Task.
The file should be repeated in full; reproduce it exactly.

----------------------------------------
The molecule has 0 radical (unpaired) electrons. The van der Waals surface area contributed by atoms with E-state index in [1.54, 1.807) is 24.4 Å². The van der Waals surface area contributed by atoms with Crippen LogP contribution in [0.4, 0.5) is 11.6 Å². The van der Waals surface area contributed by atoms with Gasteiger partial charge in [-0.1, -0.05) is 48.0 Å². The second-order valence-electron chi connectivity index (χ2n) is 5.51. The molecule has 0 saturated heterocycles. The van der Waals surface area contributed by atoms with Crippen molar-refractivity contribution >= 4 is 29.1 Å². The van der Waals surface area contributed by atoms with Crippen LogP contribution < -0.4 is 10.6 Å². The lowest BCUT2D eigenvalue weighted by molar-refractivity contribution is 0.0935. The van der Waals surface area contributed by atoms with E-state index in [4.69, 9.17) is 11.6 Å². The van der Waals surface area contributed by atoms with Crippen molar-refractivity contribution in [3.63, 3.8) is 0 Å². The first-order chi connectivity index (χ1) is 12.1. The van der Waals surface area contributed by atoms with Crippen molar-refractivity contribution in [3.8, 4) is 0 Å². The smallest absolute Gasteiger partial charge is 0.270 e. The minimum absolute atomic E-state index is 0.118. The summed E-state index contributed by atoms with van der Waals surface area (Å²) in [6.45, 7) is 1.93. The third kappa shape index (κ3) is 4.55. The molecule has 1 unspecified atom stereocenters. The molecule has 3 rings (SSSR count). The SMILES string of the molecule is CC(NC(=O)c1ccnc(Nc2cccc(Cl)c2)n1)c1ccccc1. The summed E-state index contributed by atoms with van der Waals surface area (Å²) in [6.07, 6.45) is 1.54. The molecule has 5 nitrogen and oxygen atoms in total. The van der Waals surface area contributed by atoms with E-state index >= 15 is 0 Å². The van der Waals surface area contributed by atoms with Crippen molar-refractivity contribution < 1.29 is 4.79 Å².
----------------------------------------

The molecule has 0 radical (unpaired) electrons. The van der Waals surface area contributed by atoms with E-state index in [1.54, 1.807) is 24.4 Å². The van der Waals surface area contributed by atoms with Crippen LogP contribution in [0.4, 0.5) is 11.6 Å². The van der Waals surface area contributed by atoms with Gasteiger partial charge in [-0.1, -0.05) is 48.0 Å². The second-order valence-electron chi connectivity index (χ2n) is 5.51. The molecule has 0 saturated heterocycles. The van der Waals surface area contributed by atoms with Crippen molar-refractivity contribution >= 4 is 29.1 Å². The van der Waals surface area contributed by atoms with Crippen LogP contribution < -0.4 is 10.6 Å². The lowest BCUT2D eigenvalue weighted by molar-refractivity contribution is 0.0935. The van der Waals surface area contributed by atoms with E-state index in [4.69, 9.17) is 11.6 Å². The van der Waals surface area contributed by atoms with Crippen molar-refractivity contribution in [3.63, 3.8) is 0 Å². The first-order chi connectivity index (χ1) is 12.1. The van der Waals surface area contributed by atoms with Crippen molar-refractivity contribution in [3.8, 4) is 0 Å². The smallest absolute Gasteiger partial charge is 0.270 e. The minimum absolute atomic E-state index is 0.118. The summed E-state index contributed by atoms with van der Waals surface area (Å²) in [6.45, 7) is 1.93. The third kappa shape index (κ3) is 4.55. The molecule has 1 unspecified atom stereocenters. The molecule has 3 rings (SSSR count). The SMILES string of the molecule is CC(NC(=O)c1ccnc(Nc2cccc(Cl)c2)n1)c1ccccc1. The summed E-state index contributed by atoms with van der Waals surface area (Å²) in [6.07, 6.45) is 1.54. The molecule has 5 nitrogen and oxygen atoms in total. The van der Waals surface area contributed by atoms with E-state index >= 15 is 0 Å². The van der Waals surface area contributed by atoms with Crippen molar-refractivity contribution < 1.29 is 4.79 Å².